Great Plains Studies, Center for

 

Date of this Version

Winter 2008

Citation

Great Plains Quarterly Volume 28, Number 1, Winter 2008, pp. 73-74.

Comments

Copyright 2008 by the Center for Great Plains Studies, University of Nebraska-Lincoln.

Abstract

A geographical accident, Texas lumps together High Plains and Gulf tropics, western deserts and eastern bayous. The writings of John Graves (chiefly known for Goodbye to a River) mirror these incompatibles, relentlessly probing their transitions and significance, including their human significance. His is a perpetually thoughtful prose.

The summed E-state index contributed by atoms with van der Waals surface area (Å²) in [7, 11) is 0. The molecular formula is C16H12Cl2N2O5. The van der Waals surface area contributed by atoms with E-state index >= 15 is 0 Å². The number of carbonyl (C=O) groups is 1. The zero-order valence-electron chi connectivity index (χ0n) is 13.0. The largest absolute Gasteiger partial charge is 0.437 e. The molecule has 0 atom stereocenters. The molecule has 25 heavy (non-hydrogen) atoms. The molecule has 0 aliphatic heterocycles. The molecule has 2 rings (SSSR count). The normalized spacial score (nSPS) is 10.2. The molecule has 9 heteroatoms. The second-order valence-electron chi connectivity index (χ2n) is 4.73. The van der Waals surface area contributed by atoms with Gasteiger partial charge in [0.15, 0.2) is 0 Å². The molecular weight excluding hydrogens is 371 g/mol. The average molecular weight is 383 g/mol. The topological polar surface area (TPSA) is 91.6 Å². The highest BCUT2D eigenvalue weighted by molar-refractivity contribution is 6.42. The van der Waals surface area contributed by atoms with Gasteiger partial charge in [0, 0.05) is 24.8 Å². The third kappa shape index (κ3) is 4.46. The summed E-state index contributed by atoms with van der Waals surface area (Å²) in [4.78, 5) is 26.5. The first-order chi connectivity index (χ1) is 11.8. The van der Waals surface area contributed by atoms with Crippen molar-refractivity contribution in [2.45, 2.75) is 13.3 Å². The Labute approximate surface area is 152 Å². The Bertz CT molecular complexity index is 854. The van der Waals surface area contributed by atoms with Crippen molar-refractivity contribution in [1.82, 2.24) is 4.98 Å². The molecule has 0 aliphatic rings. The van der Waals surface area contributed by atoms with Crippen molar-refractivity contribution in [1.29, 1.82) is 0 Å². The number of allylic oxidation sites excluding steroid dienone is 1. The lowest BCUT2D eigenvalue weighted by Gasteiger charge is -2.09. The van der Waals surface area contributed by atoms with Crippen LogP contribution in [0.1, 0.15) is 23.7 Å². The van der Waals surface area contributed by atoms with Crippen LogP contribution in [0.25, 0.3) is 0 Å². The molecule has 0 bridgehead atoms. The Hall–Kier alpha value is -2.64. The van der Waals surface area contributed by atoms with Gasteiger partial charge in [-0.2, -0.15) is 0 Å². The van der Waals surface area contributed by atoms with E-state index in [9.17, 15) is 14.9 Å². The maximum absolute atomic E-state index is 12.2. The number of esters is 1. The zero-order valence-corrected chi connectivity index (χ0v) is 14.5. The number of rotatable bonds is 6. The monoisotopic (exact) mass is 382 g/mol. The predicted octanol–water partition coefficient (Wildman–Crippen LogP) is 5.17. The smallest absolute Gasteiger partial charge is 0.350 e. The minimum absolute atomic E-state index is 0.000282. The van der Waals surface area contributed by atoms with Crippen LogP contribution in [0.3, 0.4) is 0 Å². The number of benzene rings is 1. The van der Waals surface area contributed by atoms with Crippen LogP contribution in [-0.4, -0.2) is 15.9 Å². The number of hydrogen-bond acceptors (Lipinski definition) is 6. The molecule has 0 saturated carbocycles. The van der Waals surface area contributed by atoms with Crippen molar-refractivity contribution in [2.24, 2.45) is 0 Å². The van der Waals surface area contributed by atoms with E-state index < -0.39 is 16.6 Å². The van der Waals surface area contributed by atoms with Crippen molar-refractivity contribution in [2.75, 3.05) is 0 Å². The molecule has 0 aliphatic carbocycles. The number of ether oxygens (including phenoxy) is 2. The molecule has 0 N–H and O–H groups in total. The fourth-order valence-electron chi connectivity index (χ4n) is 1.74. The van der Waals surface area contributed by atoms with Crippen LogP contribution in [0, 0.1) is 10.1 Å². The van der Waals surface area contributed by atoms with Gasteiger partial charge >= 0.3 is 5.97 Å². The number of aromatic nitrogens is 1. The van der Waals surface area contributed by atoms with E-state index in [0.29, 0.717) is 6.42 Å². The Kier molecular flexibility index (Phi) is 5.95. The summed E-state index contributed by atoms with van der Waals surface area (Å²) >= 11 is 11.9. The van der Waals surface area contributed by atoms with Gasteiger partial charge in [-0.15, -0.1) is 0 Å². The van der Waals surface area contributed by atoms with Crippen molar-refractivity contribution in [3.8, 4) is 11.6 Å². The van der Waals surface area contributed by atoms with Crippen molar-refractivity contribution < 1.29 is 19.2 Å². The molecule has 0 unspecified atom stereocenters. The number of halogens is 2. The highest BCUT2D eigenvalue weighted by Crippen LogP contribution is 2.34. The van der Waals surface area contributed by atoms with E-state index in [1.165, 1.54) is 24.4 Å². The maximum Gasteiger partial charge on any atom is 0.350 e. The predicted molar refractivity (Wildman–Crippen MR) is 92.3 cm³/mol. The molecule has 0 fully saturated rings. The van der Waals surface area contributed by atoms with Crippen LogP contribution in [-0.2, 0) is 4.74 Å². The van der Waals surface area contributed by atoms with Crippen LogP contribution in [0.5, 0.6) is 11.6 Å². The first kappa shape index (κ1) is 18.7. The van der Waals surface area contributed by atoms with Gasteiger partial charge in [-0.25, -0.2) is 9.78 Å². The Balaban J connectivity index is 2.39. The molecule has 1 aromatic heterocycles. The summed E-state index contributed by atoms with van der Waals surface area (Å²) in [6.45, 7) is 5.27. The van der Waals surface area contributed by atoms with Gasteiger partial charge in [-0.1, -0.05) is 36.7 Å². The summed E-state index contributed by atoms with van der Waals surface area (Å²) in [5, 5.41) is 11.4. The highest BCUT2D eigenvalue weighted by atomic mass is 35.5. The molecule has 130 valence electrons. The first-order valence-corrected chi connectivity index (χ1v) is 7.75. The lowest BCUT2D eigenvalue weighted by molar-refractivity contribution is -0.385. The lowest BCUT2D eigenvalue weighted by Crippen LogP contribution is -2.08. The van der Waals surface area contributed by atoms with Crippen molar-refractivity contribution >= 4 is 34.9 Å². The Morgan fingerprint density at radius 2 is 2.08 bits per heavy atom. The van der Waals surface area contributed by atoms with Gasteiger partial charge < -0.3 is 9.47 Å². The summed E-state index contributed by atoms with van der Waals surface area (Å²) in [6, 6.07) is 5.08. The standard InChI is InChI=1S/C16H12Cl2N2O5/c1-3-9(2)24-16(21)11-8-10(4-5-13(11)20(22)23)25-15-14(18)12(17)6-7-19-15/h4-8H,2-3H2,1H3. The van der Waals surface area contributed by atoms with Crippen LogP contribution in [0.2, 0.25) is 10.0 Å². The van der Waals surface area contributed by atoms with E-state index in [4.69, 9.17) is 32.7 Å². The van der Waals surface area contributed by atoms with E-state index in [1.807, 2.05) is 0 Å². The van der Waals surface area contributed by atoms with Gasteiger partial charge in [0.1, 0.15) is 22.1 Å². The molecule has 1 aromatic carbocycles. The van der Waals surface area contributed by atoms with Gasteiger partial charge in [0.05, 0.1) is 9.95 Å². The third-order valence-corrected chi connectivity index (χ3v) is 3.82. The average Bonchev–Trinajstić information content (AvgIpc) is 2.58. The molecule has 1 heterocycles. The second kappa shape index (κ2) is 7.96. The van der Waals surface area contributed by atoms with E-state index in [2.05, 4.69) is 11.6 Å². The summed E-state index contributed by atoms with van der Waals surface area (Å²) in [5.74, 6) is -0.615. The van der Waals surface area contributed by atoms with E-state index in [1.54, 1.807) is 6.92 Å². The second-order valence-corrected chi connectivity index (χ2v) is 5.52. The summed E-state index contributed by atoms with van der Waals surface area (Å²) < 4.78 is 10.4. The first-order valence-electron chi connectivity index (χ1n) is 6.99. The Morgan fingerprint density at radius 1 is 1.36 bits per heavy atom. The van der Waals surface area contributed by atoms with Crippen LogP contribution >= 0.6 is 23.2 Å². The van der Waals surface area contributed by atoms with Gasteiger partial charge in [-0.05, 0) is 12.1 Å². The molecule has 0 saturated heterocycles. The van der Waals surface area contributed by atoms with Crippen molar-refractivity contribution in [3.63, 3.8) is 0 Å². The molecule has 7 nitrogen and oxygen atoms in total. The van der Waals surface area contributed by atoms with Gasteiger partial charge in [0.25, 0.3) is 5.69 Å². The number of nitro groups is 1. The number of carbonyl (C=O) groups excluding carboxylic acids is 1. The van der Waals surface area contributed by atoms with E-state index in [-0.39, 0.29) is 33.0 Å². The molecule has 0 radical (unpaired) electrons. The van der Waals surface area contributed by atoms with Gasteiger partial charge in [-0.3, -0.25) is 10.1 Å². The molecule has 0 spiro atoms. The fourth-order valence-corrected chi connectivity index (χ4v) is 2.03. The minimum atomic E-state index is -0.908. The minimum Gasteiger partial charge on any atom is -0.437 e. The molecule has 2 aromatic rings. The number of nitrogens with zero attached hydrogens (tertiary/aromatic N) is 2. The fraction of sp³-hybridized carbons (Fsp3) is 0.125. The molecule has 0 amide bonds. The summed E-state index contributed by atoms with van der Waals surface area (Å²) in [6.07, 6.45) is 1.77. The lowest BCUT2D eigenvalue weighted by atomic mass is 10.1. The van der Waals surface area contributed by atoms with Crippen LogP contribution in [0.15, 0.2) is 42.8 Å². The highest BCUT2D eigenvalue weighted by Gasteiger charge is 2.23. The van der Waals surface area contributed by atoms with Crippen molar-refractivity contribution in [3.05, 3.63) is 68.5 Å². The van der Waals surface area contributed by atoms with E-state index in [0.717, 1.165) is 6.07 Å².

The first section of John Graves, Writer contains discussions with friends and associates plus a long interview. The second is a "festschrift" celebrating his life and writings. An essay on his relations with Texas Monthly magazine appears here, backed up by a second essay on this topic in the next section, which consists largely of critical essays on environmentalism, gender, and racism and colonialism in the Southwest.

The first two sections, at least for this reviewer, contain interesting insights but are too much the testimonies of a Good Old Boys Network involving far more hero worship than Graves can possibly feel comfortable with. The critical essays in the final section cut wider and deeper.